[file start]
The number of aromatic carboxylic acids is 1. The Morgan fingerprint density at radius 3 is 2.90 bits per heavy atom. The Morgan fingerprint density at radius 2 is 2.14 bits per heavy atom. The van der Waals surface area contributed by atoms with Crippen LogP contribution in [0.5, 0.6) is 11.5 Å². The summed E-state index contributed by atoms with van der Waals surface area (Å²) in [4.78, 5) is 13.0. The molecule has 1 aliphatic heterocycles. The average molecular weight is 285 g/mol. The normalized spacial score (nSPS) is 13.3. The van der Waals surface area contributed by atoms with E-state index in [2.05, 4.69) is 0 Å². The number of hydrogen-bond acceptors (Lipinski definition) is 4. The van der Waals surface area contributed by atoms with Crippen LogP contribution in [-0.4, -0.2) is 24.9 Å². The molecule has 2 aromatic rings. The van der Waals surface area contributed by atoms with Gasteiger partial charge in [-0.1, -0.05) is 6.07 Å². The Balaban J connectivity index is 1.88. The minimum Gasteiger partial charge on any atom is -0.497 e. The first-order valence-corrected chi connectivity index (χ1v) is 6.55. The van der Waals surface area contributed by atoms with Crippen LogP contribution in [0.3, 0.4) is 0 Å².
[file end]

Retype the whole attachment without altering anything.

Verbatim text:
The number of aromatic carboxylic acids is 1. The Morgan fingerprint density at radius 3 is 2.90 bits per heavy atom. The Morgan fingerprint density at radius 2 is 2.14 bits per heavy atom. The van der Waals surface area contributed by atoms with Crippen LogP contribution in [0.5, 0.6) is 11.5 Å². The summed E-state index contributed by atoms with van der Waals surface area (Å²) in [4.78, 5) is 13.0. The molecule has 1 aliphatic heterocycles. The average molecular weight is 285 g/mol. The normalized spacial score (nSPS) is 13.3. The van der Waals surface area contributed by atoms with E-state index in [2.05, 4.69) is 0 Å². The number of hydrogen-bond acceptors (Lipinski definition) is 4. The van der Waals surface area contributed by atoms with Crippen LogP contribution in [-0.4, -0.2) is 24.9 Å². The molecule has 2 aromatic rings. The van der Waals surface area contributed by atoms with Gasteiger partial charge in [-0.1, -0.05) is 6.07 Å². The Balaban J connectivity index is 1.88. The minimum Gasteiger partial charge on any atom is -0.497 e. The first-order valence-corrected chi connectivity index (χ1v) is 6.55. The van der Waals surface area contributed by atoms with Crippen LogP contribution in [0.3, 0.4) is 0 Å².